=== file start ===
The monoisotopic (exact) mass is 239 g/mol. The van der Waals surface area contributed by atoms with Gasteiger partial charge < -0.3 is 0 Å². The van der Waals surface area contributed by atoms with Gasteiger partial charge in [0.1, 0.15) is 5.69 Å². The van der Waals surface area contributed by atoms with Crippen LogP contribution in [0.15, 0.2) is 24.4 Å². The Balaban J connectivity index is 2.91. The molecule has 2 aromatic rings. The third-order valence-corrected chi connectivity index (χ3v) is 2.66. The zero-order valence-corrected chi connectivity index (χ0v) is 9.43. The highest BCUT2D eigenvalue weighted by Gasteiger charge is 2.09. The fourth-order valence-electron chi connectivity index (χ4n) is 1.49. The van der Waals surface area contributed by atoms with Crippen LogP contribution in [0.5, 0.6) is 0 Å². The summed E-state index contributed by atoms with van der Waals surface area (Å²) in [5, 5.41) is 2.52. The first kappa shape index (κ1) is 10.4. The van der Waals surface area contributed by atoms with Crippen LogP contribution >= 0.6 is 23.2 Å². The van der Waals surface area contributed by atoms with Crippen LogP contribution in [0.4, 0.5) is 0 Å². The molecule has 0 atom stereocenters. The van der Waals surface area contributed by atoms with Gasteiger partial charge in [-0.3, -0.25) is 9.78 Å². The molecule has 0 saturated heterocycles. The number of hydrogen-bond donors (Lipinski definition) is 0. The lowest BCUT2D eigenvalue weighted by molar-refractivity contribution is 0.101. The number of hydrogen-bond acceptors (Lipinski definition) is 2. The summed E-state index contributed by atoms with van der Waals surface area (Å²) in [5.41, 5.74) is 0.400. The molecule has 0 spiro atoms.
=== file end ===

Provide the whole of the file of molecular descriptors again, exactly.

The monoisotopic (exact) mass is 239 g/mol. The van der Waals surface area contributed by atoms with Gasteiger partial charge < -0.3 is 0 Å². The van der Waals surface area contributed by atoms with Gasteiger partial charge in [0.1, 0.15) is 5.69 Å². The van der Waals surface area contributed by atoms with Crippen LogP contribution in [0.15, 0.2) is 24.4 Å². The Balaban J connectivity index is 2.91. The molecule has 2 aromatic rings. The third-order valence-corrected chi connectivity index (χ3v) is 2.66. The zero-order valence-corrected chi connectivity index (χ0v) is 9.43. The highest BCUT2D eigenvalue weighted by Gasteiger charge is 2.09. The fourth-order valence-electron chi connectivity index (χ4n) is 1.49. The van der Waals surface area contributed by atoms with Crippen LogP contribution in [0.5, 0.6) is 0 Å². The summed E-state index contributed by atoms with van der Waals surface area (Å²) in [5, 5.41) is 2.52. The first kappa shape index (κ1) is 10.4. The van der Waals surface area contributed by atoms with Crippen LogP contribution >= 0.6 is 23.2 Å². The van der Waals surface area contributed by atoms with Crippen LogP contribution in [0.4, 0.5) is 0 Å². The molecule has 0 atom stereocenters. The van der Waals surface area contributed by atoms with Gasteiger partial charge in [-0.3, -0.25) is 9.78 Å². The molecule has 0 saturated heterocycles. The number of hydrogen-bond donors (Lipinski definition) is 0. The lowest BCUT2D eigenvalue weighted by molar-refractivity contribution is 0.101. The number of hydrogen-bond acceptors (Lipinski definition) is 2. The summed E-state index contributed by atoms with van der Waals surface area (Å²) in [5.41, 5.74) is 0.400. The molecule has 0 spiro atoms.